Staffordshire Yeomanry Museum: Day Trip #10

“For our homes and for our hearths” – Staffordshire Yeomanry motto

I finally made a trip out to a military museum that I’d been intending to visit for some time. The Staffordshire Yeomanry Museum is housed in the Ancient High House in Stafford and I had made plans for a visit last year. Unfortunately, problems with my train meant that I abandoned the attempt. I am glad that I’ve finally completed the trip as the collection was certainly well worth a visit.

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Staffordshire Yeomanry Cavalry by Richard Simkin, c.1890.

A little regimental history:

The Staffordshire Yeomanry were formed on the 4th July 1794 to counter the threat of invasion posed by revolutionary France. Known as The Staffordshire Regiment of Gentlemen and Yeomanry, they initially wore a red coat with yellow facings, a white waistcoat, white leather breeches and a Tarleton helmet. In 1808 they changed to a blue hussar style jacket, thereby adopting a colour which they would retain into the 20th century.

 

It was soon called out to assist the authorities put down a riot. Indeed, the keeping of domestic order became an all-too-regular occupation right up to the 1860s. It is said that they were called out to maintain civic order on more occasions than any other yeomanry regiment! The Staffordshire Yeomanry variously consisted of up to 12 troops based in towns across the county such as Lichfield, Stafford, Wolverhampton and Uttoxeter, numbering at its peak anything up to just under 1000 men in total.

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Sheet music of Staffordshire Yeomanry ‘cavalry quadrilles’

In 1838, in honour of their work in maintaining order, the new Queen bestowed upon them the title “Royal” and thenceforth the regiment became known as the “Queen’s Own Royal Regiment”. At the end of the century, they supplied men for service with the Imperial Yeomanry serving in the Anglo-Boer War of 1899-1902, securing the regiment’s first battle honour in the process, and went on to fight with great distinction in the two World Wars.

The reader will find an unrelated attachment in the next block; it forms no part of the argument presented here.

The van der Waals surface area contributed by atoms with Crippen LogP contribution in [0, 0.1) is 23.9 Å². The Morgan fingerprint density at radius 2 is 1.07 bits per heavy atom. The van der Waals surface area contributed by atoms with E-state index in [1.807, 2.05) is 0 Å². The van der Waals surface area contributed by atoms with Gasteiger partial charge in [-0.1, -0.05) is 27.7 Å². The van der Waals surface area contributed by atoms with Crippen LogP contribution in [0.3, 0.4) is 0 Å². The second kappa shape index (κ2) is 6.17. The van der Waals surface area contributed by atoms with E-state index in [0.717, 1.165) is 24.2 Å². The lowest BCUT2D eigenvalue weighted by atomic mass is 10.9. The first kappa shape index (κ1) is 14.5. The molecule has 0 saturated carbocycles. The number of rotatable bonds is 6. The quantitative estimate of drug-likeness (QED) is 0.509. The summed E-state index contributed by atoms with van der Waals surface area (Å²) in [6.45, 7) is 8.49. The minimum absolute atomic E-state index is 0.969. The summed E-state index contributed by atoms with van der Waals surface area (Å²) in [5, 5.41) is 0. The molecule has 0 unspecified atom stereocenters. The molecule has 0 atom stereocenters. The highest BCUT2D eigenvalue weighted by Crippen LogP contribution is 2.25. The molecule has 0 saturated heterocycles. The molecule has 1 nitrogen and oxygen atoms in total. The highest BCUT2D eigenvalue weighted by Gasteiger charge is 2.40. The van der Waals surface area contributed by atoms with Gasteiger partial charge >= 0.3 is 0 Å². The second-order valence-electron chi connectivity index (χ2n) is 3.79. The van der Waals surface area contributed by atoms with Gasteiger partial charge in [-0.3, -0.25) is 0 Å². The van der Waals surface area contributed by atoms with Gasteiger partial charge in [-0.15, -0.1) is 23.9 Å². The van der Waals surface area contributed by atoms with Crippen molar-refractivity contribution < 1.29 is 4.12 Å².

The exhibits:

Suburban Militarism (mostly) concerns itself with military history prior to the 20th century, so I’ll review some exhibits from that era. That said, the regiment’s 20th century guidon below was a fine example.

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The regiment’s guidon, displaying battle honours and the iconic ‘Staffordshire knot’ in the centre

Just prior to entering the collection which was housed on the top floor of the ancient building, I was delighted to notice a number of terrific artworks on the regiment. Much of these were by some of my favourite military artists. There were some very fine paintings of the Staffordshire Yeomanry by both Richard Simkin and Orlando Norie, none of which I’d seen anywhere before.

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Watercolours of the Staffordshire Yeomanry by Orlando Norie (Top) and Richard Simkin (Bottom).

Both artists painted the regiment appearing in force, as well as also small studies of individual yeoman as a demonstration of evolving uniforms through the ages. A photograph on display was attributed to Richard Simkin, apparently being used by him as a basis for painting a yeoman in a uniform formerly worn decades earlier.

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The Queen’s Own Royal Regiment of Staffordshire Yeomanry by Richard Simkin

There was also up on the wall a painting of which I was familiar. It is unclear who the artist is (although I’d heard a previous suggestion of it being Norie), but learnt through my visit that it might well be by Henry Martens, whose artworks I’d last seen in the Anglo-Sikh Wars exhibition earlier this year.

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Officers of the Staffordshire Yeomanry Cavalry, c.1853

Of a number of great portraits depicting yeoman within the museum, two particularly caught my attention. John Stratford (below) served with the 14th Light Dragoons in the Anglo-Sikh Wars, Persia and in the Indian Mutiny, prior to joining the Staffordshire Yeomanry as a sergeant instructor. This remarkable veteran eventually died in 1932 at the ripe old age of 102!

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John Stratford in his Staffordshire Yeomanry uniform. He can be seen wearing his Indian General Service, Indian Mutiny, Punjab and (I believe) Army Long Service & Good Conduct medals.

Below, taken from the back of my purchased book, is an oil painting of Trooper David Riley, sometime builder and joiner turned farmer, wearing his uniform of 1852. He holds an Albert Pattern dragoon helmet with a black plume. The painting is notable for depicting a humble trooper rather than a more senior rank.

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David Riley portrait taken from the book on The Staffordshire Yeomanry by David German and Chris Coogan.